Elmwood has started something new! They had their first concert on Friday night, and it was total joy to sit out in the shade in a beautiful place, enjoy the breeze, and hear one of my favorite local musicians. I'm still not going to much stuff that's indoors, and an early, still-daylight show that's also outside was my total sweet spot. I took my sketchbook and had a ball. The top piece is a big, fat, water soluble, graphite crayon that I love with watercolor over the top. I'm still rusty drawing people (as I noticed during last Friday's impromptu porch concert), so I used a finer pencil to sketch out Amy LaVere and Will Sexton while they played.
Amy sang a bunch of good songs, mostly her own, and I love a woman with an upright bass. The crowd was really attentive, so she took the opportunity to do four songs that encapsulate her 11 song cycle about running away from home as a young teen. It was a cool piece (there's a full album to go with it that I'll need to get), and I love how she could take that episode from way back and make beautiful art from it. She also had a neat new song about a high school boyfriend that was beautiful and nostalgic. And she did a cool one about Memphis (always a way to my heart). It was fun seeing her play with her husband Will, who's an in demand guitarist and song writer in his own right.
I've done a motley collection of commissions lately. One from a sketch I did at Anderson's cottage, one of Rowan Oak for a friend who went to college there, and one of the river for a special 80th birthday. It's fun to get to help people celebrate their special moments in this way. I'm doing fewer than I used to, and I most enjoy making the art that is busting to get out of my head, but I do love it when people want to mark an occasion with art.
Very handily, the Memphis Urban Sketchers had their meeting at the Greenbelt park just when I needed to paint the river anyway, so I got to chat with friends while doing this one. So much fun to make art with friends.
I've been working hard on my first public commission and not sketching much, but here are a few bits of happiness from the past week that I wanted to make sure I recorded.
This morning I saw two owls before sunrise (we're walking super early to beat the heat just now). They were calling to me and flew, one after the other, directly over my head to a new perch. It was magical. I did my best to hold the shapes in my mind so that I could put them in my sketchbook when I got back home to breakfast.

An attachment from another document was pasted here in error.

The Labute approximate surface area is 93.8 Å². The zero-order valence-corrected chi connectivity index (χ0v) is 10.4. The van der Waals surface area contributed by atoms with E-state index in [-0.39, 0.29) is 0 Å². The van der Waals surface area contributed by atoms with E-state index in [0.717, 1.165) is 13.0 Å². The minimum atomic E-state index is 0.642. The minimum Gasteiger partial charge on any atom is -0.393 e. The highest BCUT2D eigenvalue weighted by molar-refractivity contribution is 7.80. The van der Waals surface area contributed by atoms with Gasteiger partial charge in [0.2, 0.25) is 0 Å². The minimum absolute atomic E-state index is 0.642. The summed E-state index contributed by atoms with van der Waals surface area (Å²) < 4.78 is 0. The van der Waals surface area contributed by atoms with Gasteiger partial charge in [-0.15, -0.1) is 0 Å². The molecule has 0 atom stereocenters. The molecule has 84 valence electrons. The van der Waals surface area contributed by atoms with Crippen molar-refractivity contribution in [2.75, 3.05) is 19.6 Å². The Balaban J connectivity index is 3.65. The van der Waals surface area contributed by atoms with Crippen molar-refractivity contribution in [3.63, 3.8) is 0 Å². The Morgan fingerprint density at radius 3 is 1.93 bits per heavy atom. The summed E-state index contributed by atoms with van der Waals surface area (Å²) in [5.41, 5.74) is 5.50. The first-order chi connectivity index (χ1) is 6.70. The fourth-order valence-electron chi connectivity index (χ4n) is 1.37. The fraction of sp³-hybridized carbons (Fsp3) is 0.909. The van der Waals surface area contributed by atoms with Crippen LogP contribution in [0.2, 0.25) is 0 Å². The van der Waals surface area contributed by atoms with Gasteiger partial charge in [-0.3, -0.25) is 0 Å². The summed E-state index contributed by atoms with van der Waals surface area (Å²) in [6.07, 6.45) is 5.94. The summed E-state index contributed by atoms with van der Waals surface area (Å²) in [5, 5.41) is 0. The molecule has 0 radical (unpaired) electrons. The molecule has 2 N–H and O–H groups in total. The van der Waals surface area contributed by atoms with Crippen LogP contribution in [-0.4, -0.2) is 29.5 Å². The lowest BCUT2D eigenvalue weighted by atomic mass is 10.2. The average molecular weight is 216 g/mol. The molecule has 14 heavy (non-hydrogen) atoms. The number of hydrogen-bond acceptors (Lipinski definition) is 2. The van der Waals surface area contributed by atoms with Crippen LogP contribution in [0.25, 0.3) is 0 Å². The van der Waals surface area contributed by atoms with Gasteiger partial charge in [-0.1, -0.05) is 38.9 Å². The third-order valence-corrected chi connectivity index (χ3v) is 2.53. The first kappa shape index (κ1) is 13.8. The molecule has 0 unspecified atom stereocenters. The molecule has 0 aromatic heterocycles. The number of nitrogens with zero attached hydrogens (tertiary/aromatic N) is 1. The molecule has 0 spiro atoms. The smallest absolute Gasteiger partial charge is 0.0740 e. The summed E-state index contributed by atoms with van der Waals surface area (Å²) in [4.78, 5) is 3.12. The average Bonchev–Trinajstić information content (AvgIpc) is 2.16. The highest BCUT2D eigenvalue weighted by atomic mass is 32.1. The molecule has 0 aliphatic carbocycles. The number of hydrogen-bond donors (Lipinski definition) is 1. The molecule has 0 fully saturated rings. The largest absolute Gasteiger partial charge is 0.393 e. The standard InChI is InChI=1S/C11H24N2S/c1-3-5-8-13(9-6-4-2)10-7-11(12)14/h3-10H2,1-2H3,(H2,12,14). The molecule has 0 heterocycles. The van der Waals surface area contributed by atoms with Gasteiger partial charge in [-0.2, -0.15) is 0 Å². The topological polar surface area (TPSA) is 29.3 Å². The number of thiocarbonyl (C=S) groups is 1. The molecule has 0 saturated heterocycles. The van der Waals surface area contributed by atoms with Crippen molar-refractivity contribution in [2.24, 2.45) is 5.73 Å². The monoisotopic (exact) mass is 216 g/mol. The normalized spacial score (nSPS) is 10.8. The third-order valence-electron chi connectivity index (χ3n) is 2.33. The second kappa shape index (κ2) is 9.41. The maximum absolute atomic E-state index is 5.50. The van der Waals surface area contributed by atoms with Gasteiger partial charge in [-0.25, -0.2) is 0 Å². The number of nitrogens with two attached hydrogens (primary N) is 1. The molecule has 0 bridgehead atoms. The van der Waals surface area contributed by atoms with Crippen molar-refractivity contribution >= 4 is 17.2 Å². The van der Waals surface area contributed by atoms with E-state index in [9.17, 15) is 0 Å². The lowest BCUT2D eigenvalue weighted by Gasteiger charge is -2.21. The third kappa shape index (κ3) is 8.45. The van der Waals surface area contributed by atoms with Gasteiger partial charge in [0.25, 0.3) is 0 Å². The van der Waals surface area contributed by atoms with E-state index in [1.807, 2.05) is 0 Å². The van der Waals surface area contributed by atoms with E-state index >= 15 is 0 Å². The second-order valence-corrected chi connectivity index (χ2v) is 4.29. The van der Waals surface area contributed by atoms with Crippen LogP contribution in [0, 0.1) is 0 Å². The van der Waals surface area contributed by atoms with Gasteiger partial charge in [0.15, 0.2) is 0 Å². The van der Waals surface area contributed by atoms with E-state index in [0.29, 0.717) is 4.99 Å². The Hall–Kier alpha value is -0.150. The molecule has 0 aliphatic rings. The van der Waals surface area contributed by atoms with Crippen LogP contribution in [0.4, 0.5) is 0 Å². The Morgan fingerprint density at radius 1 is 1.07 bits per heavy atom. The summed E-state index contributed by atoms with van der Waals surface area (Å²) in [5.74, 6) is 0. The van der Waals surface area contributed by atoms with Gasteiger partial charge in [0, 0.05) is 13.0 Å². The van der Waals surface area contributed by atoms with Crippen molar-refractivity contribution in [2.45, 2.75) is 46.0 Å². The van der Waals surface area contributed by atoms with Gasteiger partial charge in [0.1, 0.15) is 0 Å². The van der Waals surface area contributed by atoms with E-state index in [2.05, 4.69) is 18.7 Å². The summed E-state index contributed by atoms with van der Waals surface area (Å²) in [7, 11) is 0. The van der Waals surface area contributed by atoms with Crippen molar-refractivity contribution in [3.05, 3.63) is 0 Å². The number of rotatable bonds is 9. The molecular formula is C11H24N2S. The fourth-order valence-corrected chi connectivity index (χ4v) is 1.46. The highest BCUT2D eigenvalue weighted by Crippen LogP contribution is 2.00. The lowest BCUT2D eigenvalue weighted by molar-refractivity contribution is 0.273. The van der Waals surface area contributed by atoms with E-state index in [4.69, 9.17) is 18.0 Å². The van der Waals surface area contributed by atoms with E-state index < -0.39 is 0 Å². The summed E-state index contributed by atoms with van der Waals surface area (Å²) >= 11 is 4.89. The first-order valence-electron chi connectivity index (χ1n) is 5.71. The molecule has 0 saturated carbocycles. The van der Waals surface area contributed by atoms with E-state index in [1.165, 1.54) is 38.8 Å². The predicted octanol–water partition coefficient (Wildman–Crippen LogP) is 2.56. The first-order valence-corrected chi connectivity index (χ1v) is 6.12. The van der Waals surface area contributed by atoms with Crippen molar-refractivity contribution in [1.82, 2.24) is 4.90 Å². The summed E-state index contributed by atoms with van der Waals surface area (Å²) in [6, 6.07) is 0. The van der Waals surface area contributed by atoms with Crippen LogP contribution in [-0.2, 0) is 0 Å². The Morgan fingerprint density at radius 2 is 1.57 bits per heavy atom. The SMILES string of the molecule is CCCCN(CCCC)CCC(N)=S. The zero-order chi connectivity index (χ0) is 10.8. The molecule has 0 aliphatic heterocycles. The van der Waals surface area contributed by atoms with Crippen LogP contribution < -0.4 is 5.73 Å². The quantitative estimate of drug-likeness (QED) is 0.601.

And on Saturday I listened to live music for the first time in a good while. It reminded me that I need to get out and find some more outdoor music on a more regular basis. Some of my favorite guys had their wedding gig cancelled due to Covid, so they decided to do a last minute concert on a porch. They put the word out on fb about an hour early, and I grabbed a chair and my sketchbook and boogied on over. It was delightful. I realized how VERY out of practice I am drawing figures now that I don't go out to shows or theater for the moment. I made poor Doug look like a muppet in the bottom sketch (and honestly Willy too), but I had so much fun drawing musicians with their instruments again. And seeing friends out at a show. It was a small but lovely group of folks. I was so glad for the chance to hang out, listen to some fantastic musicians do what they do best, catch up with a few friends, and enjoy the evening.
This place --- these trees --- keep calling me. I'm not making any progress on the prints I have in my head yet, but I'm letting them roll around and seeing what develops while I work on several commissions and one "shiny object" (the term for a new project that draws your attention) that has spoken to me since the trees have. Just after a big show goes up is exactly the time to chase shiny objects and see which ones have long term projects. It's exactly the time to be a little ADD in your work, to play, to see what rises to the surface. So here are sketches of trees, and we'll see if the next shiny object even survives long enough to make the blog...
There have been some awesome printmaking exhibits around recently. Brooks in Memphis put out their full complement of Durer's Small Passion, which is detailed and delightful. They can only show it every so often since it is fragile and on paper. I think the equation is something like "for every three months it's on show, it has to rest three years" or something like that. I didn't get over as often as I had optimistically planned to, but I did make it several times and spent some quality time sketching in the end. His use of line, like with all wood engraving, is what makes the print. But I was also fascinated by the details -- crucifixion tools lying at the foot of the cross, his signature not flat with the picture plane but in perspective (though he did get his D backwards a couple of times, which thrilled me to see --- even the top drawer printmakers can screw up the backwards bit sometimes!)